I live down the street from a 4-Square built around 1915. It’s at a prominent intersection and is zoned commercial. A string of non-descript businesses have leased space there. The house wasn’t a blight on the neighborhood but it didn’t add anything either. Then “The Still Point” a well-respected holistic spa took up residence. First they built-out their interior; then they moved on the exterior. In the course of approximately 2-weeks the outside of the building when from non-descript to warm and welcoming. Thoughtful paint, lighting, furniture and decoration turned a cold, inward-looking structure into a nicely scaled building that beckons the neighborhood into its doors.
The, above, After and Before pictures are the view from the main intersection. A new, wide stairway from the back porch welcomes visitors. As seen in the introductory image, outdoor drapes help create an intimate space while ceiling fans, furniture and potted palms help make the space intimate.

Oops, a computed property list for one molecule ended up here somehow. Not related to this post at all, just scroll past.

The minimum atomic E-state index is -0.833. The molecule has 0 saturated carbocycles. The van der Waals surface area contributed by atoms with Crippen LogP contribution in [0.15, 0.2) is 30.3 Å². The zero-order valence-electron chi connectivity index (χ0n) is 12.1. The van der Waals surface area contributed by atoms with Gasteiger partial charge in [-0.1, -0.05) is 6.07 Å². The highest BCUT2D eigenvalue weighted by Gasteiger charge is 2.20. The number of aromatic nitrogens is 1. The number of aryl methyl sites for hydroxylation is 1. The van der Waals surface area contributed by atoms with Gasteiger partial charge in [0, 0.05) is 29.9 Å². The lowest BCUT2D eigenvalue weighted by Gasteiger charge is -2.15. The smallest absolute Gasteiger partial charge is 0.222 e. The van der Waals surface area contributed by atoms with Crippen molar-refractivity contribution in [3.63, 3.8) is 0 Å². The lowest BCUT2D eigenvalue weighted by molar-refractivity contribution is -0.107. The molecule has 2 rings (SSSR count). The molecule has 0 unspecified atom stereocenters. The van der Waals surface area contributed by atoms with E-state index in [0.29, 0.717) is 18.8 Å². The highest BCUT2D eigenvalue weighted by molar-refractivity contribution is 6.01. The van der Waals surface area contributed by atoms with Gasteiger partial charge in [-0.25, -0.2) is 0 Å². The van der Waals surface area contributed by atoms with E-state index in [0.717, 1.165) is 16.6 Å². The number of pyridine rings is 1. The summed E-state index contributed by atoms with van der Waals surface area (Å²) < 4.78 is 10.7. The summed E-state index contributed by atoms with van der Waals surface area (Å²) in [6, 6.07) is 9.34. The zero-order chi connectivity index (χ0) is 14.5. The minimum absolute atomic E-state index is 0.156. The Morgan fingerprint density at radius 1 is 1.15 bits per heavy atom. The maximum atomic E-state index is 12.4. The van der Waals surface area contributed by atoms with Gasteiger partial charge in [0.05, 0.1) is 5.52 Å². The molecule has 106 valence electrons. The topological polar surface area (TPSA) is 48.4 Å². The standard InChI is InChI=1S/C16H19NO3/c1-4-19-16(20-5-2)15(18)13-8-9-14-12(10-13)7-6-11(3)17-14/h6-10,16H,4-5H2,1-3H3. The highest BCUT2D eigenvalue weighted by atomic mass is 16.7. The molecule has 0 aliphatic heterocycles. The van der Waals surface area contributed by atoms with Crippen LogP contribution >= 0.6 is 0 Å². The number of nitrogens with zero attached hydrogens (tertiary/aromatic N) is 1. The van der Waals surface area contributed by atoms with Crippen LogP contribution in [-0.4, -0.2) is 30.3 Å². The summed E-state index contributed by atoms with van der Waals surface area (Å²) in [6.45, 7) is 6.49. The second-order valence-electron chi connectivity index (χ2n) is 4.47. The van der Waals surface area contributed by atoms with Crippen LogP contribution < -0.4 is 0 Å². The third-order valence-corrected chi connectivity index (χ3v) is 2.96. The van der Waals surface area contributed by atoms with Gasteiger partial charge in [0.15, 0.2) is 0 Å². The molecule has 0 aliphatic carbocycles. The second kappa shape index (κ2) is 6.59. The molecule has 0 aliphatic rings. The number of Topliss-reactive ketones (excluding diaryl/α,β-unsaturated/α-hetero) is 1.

The front porch (see After and Before, above) received a slightly more formal but equally inviting make-over. The line of semi-flush light fixtures – while providing more light than is strictly necessary – creates an extremely attractive rhythm. The door, made prominent with black contrasting paint, is no longer over-emphasized.
Notice that they also cleaned up the various phone and cable lines coming into the house so that they no longer distract from the front porch.
Porch steps were carpeted in a deep forest outdoor carpeting to avoid the slipperiness of painted wood. A water feature near the front door, providing a welcoming auditory break from the street.
The mocha and crème color scheme brings out the subtle colors of the roof and highlights the architecture much better than did the former white, dark grey and red scheme. The more subtle palette also contrasts nicely with the black powder-coated furniture and lighting fixtures. Our eye likes contrast and texture and the new palette caters to these preferences.
Other than the back steps to the porch, there were no structural changes, but now the building is a part of and beckons to the neighborhood rather than standing apart.